initializing pixels in the stencil buffer;
for each of the one or more clip paths, incrementing a value of each pixel in the stencil buffer corresponding to a pixel inside the clip path; and
rejecting each pixel having a value less than the number of clip paths.
22. The computer-readable storage medium as recited in claim 21, wherein rejecting the pixels having the value less than the number of clip paths is performed automatically by a stencil test feature of the GPU.
23. The computer-readable storage medium as recited in claim 17, wherein the program instructions are further computer-executable to implement:
grouping the artwork input into one or more groups based on similarities among the plurality of objects in the artwork input.
24. The computer-readable storage medium as recited in claim 23, wherein the program instructions are further computer-executable to implement:
performing an initial culling operation on the one or more groups prior to receiving the artwork input at the GPU.
Description
BACKGROUND

1. Field of the Invention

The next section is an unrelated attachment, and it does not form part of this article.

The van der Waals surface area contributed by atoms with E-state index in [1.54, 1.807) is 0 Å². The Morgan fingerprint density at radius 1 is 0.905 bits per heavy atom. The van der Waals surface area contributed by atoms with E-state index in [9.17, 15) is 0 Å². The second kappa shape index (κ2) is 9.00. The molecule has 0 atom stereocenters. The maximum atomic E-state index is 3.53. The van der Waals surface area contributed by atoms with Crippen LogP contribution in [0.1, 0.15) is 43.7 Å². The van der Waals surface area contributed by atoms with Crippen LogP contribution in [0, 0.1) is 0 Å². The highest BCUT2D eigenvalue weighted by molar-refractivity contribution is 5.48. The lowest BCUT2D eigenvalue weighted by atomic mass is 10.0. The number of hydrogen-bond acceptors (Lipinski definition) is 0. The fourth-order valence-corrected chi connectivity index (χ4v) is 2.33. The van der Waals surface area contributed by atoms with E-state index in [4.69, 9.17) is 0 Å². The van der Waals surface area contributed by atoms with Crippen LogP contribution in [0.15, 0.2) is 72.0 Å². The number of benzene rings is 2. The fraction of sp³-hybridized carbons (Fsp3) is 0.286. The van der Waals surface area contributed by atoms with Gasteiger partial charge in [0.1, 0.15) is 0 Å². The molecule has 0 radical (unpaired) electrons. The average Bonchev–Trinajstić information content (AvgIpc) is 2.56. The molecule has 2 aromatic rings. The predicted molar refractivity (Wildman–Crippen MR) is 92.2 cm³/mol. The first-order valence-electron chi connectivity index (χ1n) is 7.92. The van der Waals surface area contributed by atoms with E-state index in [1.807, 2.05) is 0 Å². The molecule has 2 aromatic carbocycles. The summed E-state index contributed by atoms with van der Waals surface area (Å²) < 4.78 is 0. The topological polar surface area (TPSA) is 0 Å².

The present invention is directed to computer systems; and more particularly, it is directed to rendering two-dimensional artwork using computer systems.

2. Description of the Related Art

As the power and complexity of personal computer systems increase, graphics operations and graphical data are likewise increasing in complexity. Graphical data, particularly two-dimensional graphical data, may typically be expressed in a structured format that complies with a particular specification or model for representing such data. Instead of requiring application programs to describe every page as a full-resolution pixel array, a high-level imaging model may enable applications to describe the appearance of pages containing text, graphical shapes, and sampled images in terms of abstract graphical elements rather than directly in terms of device pixels. Such specifications and models may often be implemented across multiple computing platforms to facilitate the exchange of graphical data.